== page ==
What to do if a Tooth is Knocked Out?

Unfortunately you may witness a child or an adult lose a tooth, maybe at a sporting event or on a playground for example and you need to know what to do if a tooth is knocked out.  It can be a freaky thing, but the main focus when that happens is to keep calm and try to keep the person it happened to calm.

Knocked-Out-ToothSee also: Broken Tooth? Now What?

If the entire tooth is knocked out, which includes the crown of the tooth (the part that is visible in the mouth) and the root (the part that is usually under the gum line that can’t be seen) try to find the tooth as soon as possible and do the following:

  • Rinse it off gently with water, avoid touching the root.
  • Don’t scrape off any tissue that is on the root. 
  • If possible, insert the tooth back into the socket where it was knocked out from.  Make sure to align it as closely as possible and reinsert.
  • Have the person bite on gauze or something clean to apply pressure and stop any bleeding. 
  • Head to the dentist or emergency room.

If you aren’t able to put the tooth back in, if milk is handy, keep it in a cup of milk and immediately go to the emergency room or to your dentist. Teeth start to die within 15 minutes when dislodged, so time is of the essence.  If milk is not handy, the next best thing is to place the tooth in the person’s mouth that lost it between the cheek and gum to keep it moist or have them spit in a cup and keep it in there.  Don’t keep it in water as it has been known to damage roots of teeth.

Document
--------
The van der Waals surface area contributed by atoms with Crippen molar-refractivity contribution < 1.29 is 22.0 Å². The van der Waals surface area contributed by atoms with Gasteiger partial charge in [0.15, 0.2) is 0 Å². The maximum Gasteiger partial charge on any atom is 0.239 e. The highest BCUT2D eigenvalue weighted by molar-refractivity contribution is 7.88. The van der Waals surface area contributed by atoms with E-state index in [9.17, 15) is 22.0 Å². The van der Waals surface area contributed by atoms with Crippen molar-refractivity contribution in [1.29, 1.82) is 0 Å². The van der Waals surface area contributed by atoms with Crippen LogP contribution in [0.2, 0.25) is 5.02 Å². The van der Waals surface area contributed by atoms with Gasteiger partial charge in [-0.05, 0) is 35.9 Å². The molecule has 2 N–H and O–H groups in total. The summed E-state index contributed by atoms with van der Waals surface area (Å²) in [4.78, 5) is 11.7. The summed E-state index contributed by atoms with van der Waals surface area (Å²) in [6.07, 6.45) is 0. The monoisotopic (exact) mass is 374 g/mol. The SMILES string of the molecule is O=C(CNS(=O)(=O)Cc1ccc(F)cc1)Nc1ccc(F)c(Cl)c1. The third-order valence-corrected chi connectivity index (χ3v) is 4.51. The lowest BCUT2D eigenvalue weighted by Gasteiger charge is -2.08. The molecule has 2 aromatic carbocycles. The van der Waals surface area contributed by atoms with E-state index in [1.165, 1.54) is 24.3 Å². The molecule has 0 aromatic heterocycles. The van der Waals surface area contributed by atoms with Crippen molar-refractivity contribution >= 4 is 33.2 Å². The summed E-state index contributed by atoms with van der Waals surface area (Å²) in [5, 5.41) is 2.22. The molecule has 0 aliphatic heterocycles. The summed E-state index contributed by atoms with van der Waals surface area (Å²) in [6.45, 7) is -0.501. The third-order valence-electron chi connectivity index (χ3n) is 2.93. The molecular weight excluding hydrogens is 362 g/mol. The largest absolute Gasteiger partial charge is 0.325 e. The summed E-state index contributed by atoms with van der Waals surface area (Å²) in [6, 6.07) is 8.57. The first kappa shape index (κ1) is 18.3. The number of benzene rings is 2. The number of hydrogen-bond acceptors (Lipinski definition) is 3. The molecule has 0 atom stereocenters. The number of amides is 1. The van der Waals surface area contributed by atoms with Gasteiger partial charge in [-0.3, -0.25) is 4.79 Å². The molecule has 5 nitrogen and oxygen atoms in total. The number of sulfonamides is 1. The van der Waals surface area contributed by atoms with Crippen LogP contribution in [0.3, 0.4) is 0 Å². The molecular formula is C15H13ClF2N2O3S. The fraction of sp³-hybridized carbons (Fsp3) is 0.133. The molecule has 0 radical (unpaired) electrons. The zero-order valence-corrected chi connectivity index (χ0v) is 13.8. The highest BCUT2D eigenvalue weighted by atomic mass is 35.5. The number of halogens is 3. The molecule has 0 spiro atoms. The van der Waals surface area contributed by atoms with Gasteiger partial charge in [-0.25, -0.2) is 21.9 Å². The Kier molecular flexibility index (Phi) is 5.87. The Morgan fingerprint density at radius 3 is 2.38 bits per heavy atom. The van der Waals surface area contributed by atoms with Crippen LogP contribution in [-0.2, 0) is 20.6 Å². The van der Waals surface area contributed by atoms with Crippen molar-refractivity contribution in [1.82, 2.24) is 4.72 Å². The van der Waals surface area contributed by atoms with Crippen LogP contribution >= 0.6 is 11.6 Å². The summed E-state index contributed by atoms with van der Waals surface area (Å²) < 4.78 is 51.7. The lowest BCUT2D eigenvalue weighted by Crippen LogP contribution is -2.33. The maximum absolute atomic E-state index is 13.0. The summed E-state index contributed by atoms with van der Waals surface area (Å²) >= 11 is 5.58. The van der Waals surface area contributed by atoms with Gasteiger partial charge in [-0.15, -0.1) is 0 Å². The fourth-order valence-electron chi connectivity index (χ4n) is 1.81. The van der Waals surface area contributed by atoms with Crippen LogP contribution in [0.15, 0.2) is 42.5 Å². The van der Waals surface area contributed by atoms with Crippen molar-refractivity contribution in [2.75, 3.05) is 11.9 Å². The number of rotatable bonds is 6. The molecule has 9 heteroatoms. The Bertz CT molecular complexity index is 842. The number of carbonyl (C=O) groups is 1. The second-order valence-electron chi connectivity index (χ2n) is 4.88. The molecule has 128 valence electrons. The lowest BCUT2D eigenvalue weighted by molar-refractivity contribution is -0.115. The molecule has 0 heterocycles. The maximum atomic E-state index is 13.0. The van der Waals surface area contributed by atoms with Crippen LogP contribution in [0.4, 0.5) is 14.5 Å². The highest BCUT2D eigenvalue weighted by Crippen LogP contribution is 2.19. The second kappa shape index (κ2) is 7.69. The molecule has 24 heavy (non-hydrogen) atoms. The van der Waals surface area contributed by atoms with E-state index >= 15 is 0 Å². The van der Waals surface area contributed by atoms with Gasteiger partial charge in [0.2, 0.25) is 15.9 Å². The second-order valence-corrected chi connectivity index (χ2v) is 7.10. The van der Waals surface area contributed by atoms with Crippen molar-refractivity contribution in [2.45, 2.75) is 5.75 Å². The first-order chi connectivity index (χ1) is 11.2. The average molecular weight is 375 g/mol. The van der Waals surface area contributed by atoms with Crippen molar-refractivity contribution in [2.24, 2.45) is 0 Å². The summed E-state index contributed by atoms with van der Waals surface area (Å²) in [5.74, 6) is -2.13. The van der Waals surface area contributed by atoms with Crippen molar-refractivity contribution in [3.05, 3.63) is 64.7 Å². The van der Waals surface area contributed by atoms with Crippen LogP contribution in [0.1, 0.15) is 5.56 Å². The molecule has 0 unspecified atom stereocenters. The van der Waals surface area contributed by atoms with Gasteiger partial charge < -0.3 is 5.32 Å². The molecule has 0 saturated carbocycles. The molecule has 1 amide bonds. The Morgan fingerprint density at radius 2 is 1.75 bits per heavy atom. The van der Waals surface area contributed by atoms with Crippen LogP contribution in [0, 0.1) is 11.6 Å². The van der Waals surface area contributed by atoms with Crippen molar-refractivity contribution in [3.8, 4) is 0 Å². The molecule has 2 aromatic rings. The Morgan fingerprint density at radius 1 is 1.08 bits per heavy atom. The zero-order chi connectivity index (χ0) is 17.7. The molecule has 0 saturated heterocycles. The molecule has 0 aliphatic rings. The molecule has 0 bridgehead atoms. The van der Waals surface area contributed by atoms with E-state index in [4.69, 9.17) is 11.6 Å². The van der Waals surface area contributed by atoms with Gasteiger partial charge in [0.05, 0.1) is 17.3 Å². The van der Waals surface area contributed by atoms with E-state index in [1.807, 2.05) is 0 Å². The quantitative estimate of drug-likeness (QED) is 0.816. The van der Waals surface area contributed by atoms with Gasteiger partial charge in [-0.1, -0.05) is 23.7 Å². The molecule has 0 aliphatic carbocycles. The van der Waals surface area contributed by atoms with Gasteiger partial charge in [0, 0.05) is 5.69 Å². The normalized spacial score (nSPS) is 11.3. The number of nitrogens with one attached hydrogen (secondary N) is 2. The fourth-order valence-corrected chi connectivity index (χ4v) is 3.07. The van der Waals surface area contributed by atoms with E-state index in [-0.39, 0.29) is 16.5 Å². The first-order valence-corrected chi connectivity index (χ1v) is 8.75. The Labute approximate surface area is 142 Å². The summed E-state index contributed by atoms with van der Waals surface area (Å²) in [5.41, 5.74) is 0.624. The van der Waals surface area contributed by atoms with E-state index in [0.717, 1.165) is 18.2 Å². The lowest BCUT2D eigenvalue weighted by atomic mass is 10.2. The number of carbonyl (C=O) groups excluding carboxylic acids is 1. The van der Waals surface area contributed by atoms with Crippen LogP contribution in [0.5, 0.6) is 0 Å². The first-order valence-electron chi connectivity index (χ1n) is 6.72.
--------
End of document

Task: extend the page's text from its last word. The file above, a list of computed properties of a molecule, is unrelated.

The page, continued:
One very important thing to note, if a primary tooth or baby tooth gets knocked out, DO NOT try to reinsert it.  You may end up damaging the permanent tooth that is underneath the gum. It’s a bummer, but your child may be missing a tooth for several of their school pictures if they lose the tooth at a young age.

Assess the situation……if the person who experienced the trauma is having trouble other than losing a tooth, they may have experienced a head injury. Forget the tooth and get to the emergency room.  Teeth can be replaced, brains can’t.

If this is a concern to you because you play sports or your child plays sports, a great way to help prevent knocking a tooth out is to wear a mouthguard. You can buy them at your local pharmacy or you can have one custom made at your dentist!

Information compiled from WebMd, ADA, sportsdentistryonline.com and staff at Szmanda Dental Center 2014



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